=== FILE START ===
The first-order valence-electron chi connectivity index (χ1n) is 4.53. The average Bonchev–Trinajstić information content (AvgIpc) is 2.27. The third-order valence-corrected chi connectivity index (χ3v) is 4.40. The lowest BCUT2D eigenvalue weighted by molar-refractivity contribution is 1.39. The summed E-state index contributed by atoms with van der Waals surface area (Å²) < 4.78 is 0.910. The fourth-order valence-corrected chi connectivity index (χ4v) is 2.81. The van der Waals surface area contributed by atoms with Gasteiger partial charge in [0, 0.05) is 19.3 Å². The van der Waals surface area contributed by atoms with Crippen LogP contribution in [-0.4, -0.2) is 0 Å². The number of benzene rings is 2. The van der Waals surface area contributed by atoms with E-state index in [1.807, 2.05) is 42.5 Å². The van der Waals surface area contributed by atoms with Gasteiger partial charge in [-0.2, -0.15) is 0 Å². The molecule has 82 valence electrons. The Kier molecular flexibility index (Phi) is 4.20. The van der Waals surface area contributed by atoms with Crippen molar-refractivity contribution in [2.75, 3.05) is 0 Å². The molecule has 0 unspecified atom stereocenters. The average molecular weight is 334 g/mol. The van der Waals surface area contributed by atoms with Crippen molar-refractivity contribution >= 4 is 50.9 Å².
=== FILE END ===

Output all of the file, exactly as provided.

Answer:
The first-order valence-electron chi connectivity index (χ1n) is 4.53. The average Bonchev–Trinajstić information content (AvgIpc) is 2.27. The third-order valence-corrected chi connectivity index (χ3v) is 4.40. The lowest BCUT2D eigenvalue weighted by molar-refractivity contribution is 1.39. The summed E-state index contributed by atoms with van der Waals surface area (Å²) < 4.78 is 0.910. The fourth-order valence-corrected chi connectivity index (χ4v) is 2.81. The van der Waals surface area contributed by atoms with Gasteiger partial charge in [0, 0.05) is 19.3 Å². The van der Waals surface area contributed by atoms with Crippen LogP contribution in [-0.4, -0.2) is 0 Å². The number of benzene rings is 2. The van der Waals surface area contributed by atoms with E-state index in [1.807, 2.05) is 42.5 Å². The van der Waals surface area contributed by atoms with Gasteiger partial charge in [-0.2, -0.15) is 0 Å². The molecule has 82 valence electrons. The Kier molecular flexibility index (Phi) is 4.20. The van der Waals surface area contributed by atoms with Crippen molar-refractivity contribution in [2.75, 3.05) is 0 Å². The molecule has 0 unspecified atom stereocenters. The average molecular weight is 334 g/mol. The van der Waals surface area contributed by atoms with Crippen molar-refractivity contribution >= 4 is 50.9 Å².